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ConnectHER Author Offers Advice on “Living Authentically”

Women in the community shopped, ate, and heard an inspirational message at the Greater Vidalia Chamber’s annual ConnectHER Women’s Conference on Thursday, March 24, at the Vidalia Community Center. The event featured bazaar booths for shopping, heavy hors d’oeuvres, and an inspirational message by Darla Harms. Life/mindset coach, behavioral analyst, inspirational speaker, and author Darla Harms spoke to the women on body shaming. Harms gifted attendees with her book, “No Fat Chicks: Overcoming Body Shame and Living in Authenticity,” which she based her address on. She went through the four steps of overcoming shame and living in authenticity: recognizing and acknowledging your own shame, developing a sense of resilience and grit, knowing you are enough, and being aware of what triggers your shame. “Shame keeps us from getting what we want and sometimes, what we need,” Harms emphasized. “Shame is one of those things that will stay with us for the rest of our lives if we are not careful. It is one of those things that can really impact our ability to lead well if we don’t deal with it.”

She shared her experiences with body shaming, which began from a young age. “I was seven years old when I first began to have my own body shame issues,” Harms told the crowd. “One day, I was getting ready to go to the local swimming pool – which is a big deal in my hometown in Nebraska – and I was standing in the kitchen, when my mom said, ‘You don’t want to be overweight, because overweight people get called ‘Tubby.’ ” Harris added, “I was only seven. I didn’t even know what ‘Tubby’ meant. I didn’t even know I was overweight – I didn’t even know what overweight meant.” Fast forward a few years to high school, and I was pretty athletic. I was a point guard for our basketball team, and I will never forget dribbling down the court and hearing one of my classmates yell, ‘Hey! Look at the fat chick!’ and I froze. This young man bullied me throughout all of high school.”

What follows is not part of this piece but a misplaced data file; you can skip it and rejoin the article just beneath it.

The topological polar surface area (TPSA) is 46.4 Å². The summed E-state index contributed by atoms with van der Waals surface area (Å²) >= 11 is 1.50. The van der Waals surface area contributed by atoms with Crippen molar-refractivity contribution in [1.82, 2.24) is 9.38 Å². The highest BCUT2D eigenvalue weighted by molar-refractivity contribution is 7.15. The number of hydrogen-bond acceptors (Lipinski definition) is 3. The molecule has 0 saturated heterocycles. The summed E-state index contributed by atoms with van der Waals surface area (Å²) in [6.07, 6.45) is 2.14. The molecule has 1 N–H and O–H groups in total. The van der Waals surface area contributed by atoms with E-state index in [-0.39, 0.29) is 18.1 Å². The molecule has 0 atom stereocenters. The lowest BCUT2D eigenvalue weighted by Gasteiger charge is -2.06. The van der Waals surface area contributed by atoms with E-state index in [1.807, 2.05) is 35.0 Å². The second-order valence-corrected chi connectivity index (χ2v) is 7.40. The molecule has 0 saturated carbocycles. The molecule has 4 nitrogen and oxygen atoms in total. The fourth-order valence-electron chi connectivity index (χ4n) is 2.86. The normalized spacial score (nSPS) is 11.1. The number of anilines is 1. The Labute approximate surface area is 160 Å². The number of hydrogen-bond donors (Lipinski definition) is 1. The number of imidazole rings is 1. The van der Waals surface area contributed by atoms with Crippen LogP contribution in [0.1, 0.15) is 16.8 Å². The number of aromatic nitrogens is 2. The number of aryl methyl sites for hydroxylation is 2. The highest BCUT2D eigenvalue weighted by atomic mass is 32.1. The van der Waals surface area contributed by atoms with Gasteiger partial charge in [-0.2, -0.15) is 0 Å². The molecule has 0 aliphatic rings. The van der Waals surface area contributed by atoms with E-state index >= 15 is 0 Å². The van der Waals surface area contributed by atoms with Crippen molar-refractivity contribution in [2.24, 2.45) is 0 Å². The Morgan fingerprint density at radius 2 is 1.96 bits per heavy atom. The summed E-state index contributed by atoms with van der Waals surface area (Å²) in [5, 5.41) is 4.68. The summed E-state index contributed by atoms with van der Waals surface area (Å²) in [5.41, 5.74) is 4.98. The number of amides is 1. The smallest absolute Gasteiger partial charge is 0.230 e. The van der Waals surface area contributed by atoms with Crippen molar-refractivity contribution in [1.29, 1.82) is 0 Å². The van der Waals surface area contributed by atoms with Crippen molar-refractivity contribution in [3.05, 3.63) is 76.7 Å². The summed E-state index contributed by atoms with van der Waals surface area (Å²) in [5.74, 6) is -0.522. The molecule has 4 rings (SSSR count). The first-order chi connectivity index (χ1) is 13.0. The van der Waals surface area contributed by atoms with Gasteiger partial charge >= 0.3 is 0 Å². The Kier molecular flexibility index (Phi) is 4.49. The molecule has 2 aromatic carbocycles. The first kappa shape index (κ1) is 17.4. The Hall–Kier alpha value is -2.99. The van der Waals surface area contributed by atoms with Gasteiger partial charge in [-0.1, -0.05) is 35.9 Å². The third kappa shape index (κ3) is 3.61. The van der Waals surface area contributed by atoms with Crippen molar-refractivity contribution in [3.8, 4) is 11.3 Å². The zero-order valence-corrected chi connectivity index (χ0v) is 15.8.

Continuing to discuss the effect that moment had on her life, she told the crowd about the intense bullying she faced throughout high school, which led to Harms’ development of bulimia in her college years. “I didn’t realize what that would do to my self image throughout college,” she said. “I thought it would get better. I lost a lot of weight and was the thinnest I had ever been, but I still thought I was fat.” Harms shared that it was during her counseling that she discovered the source of her body shame: a history of sexual abuse and an indulgence in pornography as a young adolescent. The shame continued through her adult life, as her husband’s family remained outspoken and honest about her weight after she had her first child. Her mother-in-law told her that she needed to lose weight because she was not “eye candy.” She talked about her previous fear of the Internet and people’s opinions, and how she had overcome that struggle through reassurance in herself. “I read a book that talked about a woman walking into a college frat party, and seeing a sign above the door that said, ‘No Fat Chicks,’” Harms added. “I cried, because I realized that is how I lived my life – with that thought lingering over my head. Maybe it’s not all body shame, but we all have it – some sign over our head that says we cannot do something.”

She concluded her keynote address, “ We have to live authentically to overcome our shame. We have to be honest with ourselves, and see the truth about who we are, rather than the lies around us,” she emphasized.

After her address, Harms informed the crowd that she will be participating in the YouTube series of speeches, TED Talks, which she will film this year in Colorado Springs. “I am absolutely terrified, but I am so excited for this new opportunity and to be able to share this message,” she remarked. “It is another step of overcoming shame that I will accomplish, just like I know you all will accomplish in overcoming your own shame.”

Following the event, she autographed books and chatted with attendees about their thoughts and relations to the message.

— Darla Harms

“Shame keeps us from getting what we want and sometimes, what we need.”

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